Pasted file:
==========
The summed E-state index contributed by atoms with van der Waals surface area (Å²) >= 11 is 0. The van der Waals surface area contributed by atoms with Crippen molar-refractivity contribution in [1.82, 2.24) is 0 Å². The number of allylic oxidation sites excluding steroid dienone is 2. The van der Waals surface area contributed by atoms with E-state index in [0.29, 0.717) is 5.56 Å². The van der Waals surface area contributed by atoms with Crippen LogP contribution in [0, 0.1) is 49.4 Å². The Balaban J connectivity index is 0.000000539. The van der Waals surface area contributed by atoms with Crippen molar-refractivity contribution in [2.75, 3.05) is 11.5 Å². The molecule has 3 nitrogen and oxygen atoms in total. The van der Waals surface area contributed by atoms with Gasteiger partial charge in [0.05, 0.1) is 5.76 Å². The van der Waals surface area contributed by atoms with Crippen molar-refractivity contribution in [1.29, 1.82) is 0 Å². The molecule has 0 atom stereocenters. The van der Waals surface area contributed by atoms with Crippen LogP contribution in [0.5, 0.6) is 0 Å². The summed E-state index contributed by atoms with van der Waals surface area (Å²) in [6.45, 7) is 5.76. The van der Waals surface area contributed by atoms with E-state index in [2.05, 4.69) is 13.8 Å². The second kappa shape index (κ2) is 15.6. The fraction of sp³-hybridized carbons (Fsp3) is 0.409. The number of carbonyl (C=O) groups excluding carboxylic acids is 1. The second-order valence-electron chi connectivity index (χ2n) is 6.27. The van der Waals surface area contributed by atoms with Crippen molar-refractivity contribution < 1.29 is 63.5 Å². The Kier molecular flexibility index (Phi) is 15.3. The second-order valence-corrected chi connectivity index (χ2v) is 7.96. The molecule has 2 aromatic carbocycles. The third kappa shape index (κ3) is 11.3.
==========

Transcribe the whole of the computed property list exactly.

The summed E-state index contributed by atoms with van der Waals surface area (Å²) >= 11 is 0. The van der Waals surface area contributed by atoms with Crippen molar-refractivity contribution in [1.82, 2.24) is 0 Å². The number of allylic oxidation sites excluding steroid dienone is 2. The van der Waals surface area contributed by atoms with E-state index in [0.29, 0.717) is 5.56 Å². The van der Waals surface area contributed by atoms with Crippen LogP contribution in [0, 0.1) is 49.4 Å². The Balaban J connectivity index is 0.000000539. The van der Waals surface area contributed by atoms with Crippen molar-refractivity contribution in [2.75, 3.05) is 11.5 Å². The molecule has 3 nitrogen and oxygen atoms in total. The van der Waals surface area contributed by atoms with Gasteiger partial charge in [0.05, 0.1) is 5.76 Å². The van der Waals surface area contributed by atoms with Crippen molar-refractivity contribution in [1.29, 1.82) is 0 Å². The molecule has 0 atom stereocenters. The van der Waals surface area contributed by atoms with Crippen LogP contribution in [0.5, 0.6) is 0 Å². The summed E-state index contributed by atoms with van der Waals surface area (Å²) in [6.45, 7) is 5.76. The van der Waals surface area contributed by atoms with E-state index in [2.05, 4.69) is 13.8 Å². The second kappa shape index (κ2) is 15.6. The fraction of sp³-hybridized carbons (Fsp3) is 0.409. The number of carbonyl (C=O) groups excluding carboxylic acids is 1. The second-order valence-electron chi connectivity index (χ2n) is 6.27. The van der Waals surface area contributed by atoms with Crippen molar-refractivity contribution < 1.29 is 63.5 Å². The Kier molecular flexibility index (Phi) is 15.3. The second-order valence-corrected chi connectivity index (χ2v) is 7.96. The molecule has 2 aromatic carbocycles. The third kappa shape index (κ3) is 11.3.